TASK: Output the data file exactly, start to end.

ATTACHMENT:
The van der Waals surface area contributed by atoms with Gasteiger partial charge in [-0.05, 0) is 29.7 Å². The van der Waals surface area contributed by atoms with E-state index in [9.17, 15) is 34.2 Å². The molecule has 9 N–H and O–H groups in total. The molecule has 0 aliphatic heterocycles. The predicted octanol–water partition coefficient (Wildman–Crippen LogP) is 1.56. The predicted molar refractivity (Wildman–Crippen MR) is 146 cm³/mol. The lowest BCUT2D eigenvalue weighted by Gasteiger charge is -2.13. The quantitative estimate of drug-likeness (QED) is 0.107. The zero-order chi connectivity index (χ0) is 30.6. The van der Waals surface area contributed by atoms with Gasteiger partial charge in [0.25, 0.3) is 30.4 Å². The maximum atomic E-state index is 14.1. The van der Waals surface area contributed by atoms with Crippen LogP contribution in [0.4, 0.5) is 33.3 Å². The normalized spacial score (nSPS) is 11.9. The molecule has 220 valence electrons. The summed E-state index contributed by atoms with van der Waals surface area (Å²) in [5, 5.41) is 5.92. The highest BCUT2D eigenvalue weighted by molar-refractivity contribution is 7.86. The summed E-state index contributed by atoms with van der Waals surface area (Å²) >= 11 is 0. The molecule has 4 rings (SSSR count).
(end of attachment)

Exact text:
The van der Waals surface area contributed by atoms with Gasteiger partial charge in [-0.05, 0) is 29.7 Å². The van der Waals surface area contributed by atoms with E-state index in [9.17, 15) is 34.2 Å². The molecule has 9 N–H and O–H groups in total. The molecule has 0 aliphatic heterocycles. The predicted octanol–water partition coefficient (Wildman–Crippen LogP) is 1.56. The predicted molar refractivity (Wildman–Crippen MR) is 146 cm³/mol. The lowest BCUT2D eigenvalue weighted by Gasteiger charge is -2.13. The quantitative estimate of drug-likeness (QED) is 0.107. The zero-order chi connectivity index (χ0) is 30.6. The van der Waals surface area contributed by atoms with Gasteiger partial charge in [0.25, 0.3) is 30.4 Å². The maximum atomic E-state index is 14.1. The van der Waals surface area contributed by atoms with Crippen LogP contribution in [0.4, 0.5) is 33.3 Å². The normalized spacial score (nSPS) is 11.9. The molecule has 220 valence electrons. The summed E-state index contributed by atoms with van der Waals surface area (Å²) in [5, 5.41) is 5.92. The highest BCUT2D eigenvalue weighted by molar-refractivity contribution is 7.86. The summed E-state index contributed by atoms with van der Waals surface area (Å²) >= 11 is 0. The molecule has 4 rings (SSSR count).